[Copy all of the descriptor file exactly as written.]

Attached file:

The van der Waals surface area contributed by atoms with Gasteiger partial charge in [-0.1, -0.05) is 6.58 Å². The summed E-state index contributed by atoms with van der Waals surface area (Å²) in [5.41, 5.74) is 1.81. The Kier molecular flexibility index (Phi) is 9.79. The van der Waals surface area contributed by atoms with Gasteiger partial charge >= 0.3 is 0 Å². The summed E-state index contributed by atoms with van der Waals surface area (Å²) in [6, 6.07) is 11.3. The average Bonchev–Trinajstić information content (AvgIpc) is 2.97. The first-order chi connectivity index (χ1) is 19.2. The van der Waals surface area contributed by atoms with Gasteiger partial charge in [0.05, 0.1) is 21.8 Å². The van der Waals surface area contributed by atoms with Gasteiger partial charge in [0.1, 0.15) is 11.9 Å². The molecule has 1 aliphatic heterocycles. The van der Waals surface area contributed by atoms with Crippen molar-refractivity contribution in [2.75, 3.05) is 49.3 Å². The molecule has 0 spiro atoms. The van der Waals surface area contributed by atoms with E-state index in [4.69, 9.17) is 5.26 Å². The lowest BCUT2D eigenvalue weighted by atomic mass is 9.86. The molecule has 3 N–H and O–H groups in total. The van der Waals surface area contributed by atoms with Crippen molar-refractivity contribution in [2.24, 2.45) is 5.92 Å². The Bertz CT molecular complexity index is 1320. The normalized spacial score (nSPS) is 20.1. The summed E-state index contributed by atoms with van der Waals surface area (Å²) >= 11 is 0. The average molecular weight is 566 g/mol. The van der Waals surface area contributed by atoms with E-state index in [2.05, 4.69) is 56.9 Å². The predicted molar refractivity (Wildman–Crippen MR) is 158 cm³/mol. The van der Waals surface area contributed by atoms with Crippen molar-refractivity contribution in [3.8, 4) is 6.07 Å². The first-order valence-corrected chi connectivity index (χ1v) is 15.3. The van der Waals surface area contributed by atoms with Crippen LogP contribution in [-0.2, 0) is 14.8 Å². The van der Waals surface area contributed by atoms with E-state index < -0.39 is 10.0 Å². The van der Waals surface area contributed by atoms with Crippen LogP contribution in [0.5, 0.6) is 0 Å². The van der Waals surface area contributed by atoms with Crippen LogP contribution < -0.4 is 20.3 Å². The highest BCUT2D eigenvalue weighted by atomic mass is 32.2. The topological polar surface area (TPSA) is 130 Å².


The van der Waals surface area contributed by atoms with Gasteiger partial charge in [-0.1, -0.05) is 6.58 Å². The summed E-state index contributed by atoms with van der Waals surface area (Å²) in [5.41, 5.74) is 1.81. The Kier molecular flexibility index (Phi) is 9.79. The van der Waals surface area contributed by atoms with Gasteiger partial charge >= 0.3 is 0 Å². The summed E-state index contributed by atoms with van der Waals surface area (Å²) in [6, 6.07) is 11.3. The average Bonchev–Trinajstić information content (AvgIpc) is 2.97. The first-order chi connectivity index (χ1) is 19.2. The van der Waals surface area contributed by atoms with Gasteiger partial charge in [0.05, 0.1) is 21.8 Å². The van der Waals surface area contributed by atoms with Gasteiger partial charge in [0.1, 0.15) is 11.9 Å². The molecule has 1 aliphatic heterocycles. The van der Waals surface area contributed by atoms with Crippen molar-refractivity contribution in [2.75, 3.05) is 49.3 Å². The molecule has 0 spiro atoms. The van der Waals surface area contributed by atoms with E-state index in [4.69, 9.17) is 5.26 Å². The lowest BCUT2D eigenvalue weighted by atomic mass is 9.86. The molecule has 3 N–H and O–H groups in total. The van der Waals surface area contributed by atoms with Crippen molar-refractivity contribution in [2.24, 2.45) is 5.92 Å². The Bertz CT molecular complexity index is 1320. The normalized spacial score (nSPS) is 20.1. The summed E-state index contributed by atoms with van der Waals surface area (Å²) >= 11 is 0. The average molecular weight is 566 g/mol. The van der Waals surface area contributed by atoms with E-state index in [2.05, 4.69) is 56.9 Å². The predicted molar refractivity (Wildman–Crippen MR) is 158 cm³/mol. The van der Waals surface area contributed by atoms with Crippen molar-refractivity contribution in [3.8, 4) is 6.07 Å². The first-order valence-corrected chi connectivity index (χ1v) is 15.3. The van der Waals surface area contributed by atoms with Crippen LogP contribution in [-0.2, 0) is 14.8 Å². The van der Waals surface area contributed by atoms with E-state index < -0.39 is 10.0 Å². The van der Waals surface area contributed by atoms with Crippen LogP contribution in [0.5, 0.6) is 0 Å². The van der Waals surface area contributed by atoms with Crippen LogP contribution < -0.4 is 20.3 Å². The highest BCUT2D eigenvalue weighted by atomic mass is 32.2. The topological polar surface area (TPSA) is 130 Å².